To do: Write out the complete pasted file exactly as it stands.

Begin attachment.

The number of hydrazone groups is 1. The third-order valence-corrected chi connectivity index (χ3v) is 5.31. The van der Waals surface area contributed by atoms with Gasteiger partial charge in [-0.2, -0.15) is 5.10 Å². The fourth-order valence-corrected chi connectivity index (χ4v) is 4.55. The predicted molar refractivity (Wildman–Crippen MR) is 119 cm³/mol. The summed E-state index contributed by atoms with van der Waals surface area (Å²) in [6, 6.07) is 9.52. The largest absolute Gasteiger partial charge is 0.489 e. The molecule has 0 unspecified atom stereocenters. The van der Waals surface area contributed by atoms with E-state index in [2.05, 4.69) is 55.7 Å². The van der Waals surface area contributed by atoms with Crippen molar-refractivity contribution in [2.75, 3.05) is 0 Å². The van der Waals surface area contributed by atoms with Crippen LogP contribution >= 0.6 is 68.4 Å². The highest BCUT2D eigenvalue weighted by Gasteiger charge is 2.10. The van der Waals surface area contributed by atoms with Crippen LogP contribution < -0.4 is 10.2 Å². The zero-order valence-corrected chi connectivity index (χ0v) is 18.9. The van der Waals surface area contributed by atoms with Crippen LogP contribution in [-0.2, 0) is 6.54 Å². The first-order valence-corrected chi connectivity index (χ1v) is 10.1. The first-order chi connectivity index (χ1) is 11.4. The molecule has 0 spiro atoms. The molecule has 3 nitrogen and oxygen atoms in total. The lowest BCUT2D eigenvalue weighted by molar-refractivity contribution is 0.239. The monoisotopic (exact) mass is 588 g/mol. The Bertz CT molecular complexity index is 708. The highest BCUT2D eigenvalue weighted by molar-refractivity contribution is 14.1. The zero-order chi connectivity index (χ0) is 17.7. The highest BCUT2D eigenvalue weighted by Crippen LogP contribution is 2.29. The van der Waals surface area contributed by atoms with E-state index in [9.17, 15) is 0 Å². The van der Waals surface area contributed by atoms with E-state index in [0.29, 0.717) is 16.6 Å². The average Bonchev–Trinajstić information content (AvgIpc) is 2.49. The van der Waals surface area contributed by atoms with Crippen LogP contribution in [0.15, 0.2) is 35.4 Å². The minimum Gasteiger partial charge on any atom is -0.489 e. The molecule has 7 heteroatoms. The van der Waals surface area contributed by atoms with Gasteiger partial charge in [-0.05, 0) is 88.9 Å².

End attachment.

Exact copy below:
The number of hydrazone groups is 1. The third-order valence-corrected chi connectivity index (χ3v) is 5.31. The van der Waals surface area contributed by atoms with Gasteiger partial charge in [-0.2, -0.15) is 5.10 Å². The fourth-order valence-corrected chi connectivity index (χ4v) is 4.55. The predicted molar refractivity (Wildman–Crippen MR) is 119 cm³/mol. The summed E-state index contributed by atoms with van der Waals surface area (Å²) in [6, 6.07) is 9.52. The largest absolute Gasteiger partial charge is 0.489 e. The molecule has 0 unspecified atom stereocenters. The van der Waals surface area contributed by atoms with E-state index in [2.05, 4.69) is 55.7 Å². The van der Waals surface area contributed by atoms with Crippen molar-refractivity contribution in [2.75, 3.05) is 0 Å². The van der Waals surface area contributed by atoms with Crippen LogP contribution >= 0.6 is 68.4 Å². The highest BCUT2D eigenvalue weighted by Gasteiger charge is 2.10. The van der Waals surface area contributed by atoms with Crippen LogP contribution < -0.4 is 10.2 Å². The zero-order valence-corrected chi connectivity index (χ0v) is 18.9. The van der Waals surface area contributed by atoms with Crippen LogP contribution in [-0.2, 0) is 6.54 Å². The first-order valence-corrected chi connectivity index (χ1v) is 10.1. The first-order chi connectivity index (χ1) is 11.4. The molecule has 0 spiro atoms. The molecule has 3 nitrogen and oxygen atoms in total. The lowest BCUT2D eigenvalue weighted by molar-refractivity contribution is 0.239. The monoisotopic (exact) mass is 588 g/mol. The Bertz CT molecular complexity index is 708. The highest BCUT2D eigenvalue weighted by molar-refractivity contribution is 14.1. The zero-order chi connectivity index (χ0) is 17.7. The highest BCUT2D eigenvalue weighted by Crippen LogP contribution is 2.29. The van der Waals surface area contributed by atoms with E-state index in [9.17, 15) is 0 Å². The van der Waals surface area contributed by atoms with E-state index in [0.29, 0.717) is 16.6 Å². The average Bonchev–Trinajstić information content (AvgIpc) is 2.49. The van der Waals surface area contributed by atoms with Crippen LogP contribution in [0.15, 0.2) is 35.4 Å². The minimum Gasteiger partial charge on any atom is -0.489 e. The molecule has 7 heteroatoms. The van der Waals surface area contributed by atoms with Gasteiger partial charge in [-0.05, 0) is 88.9 Å².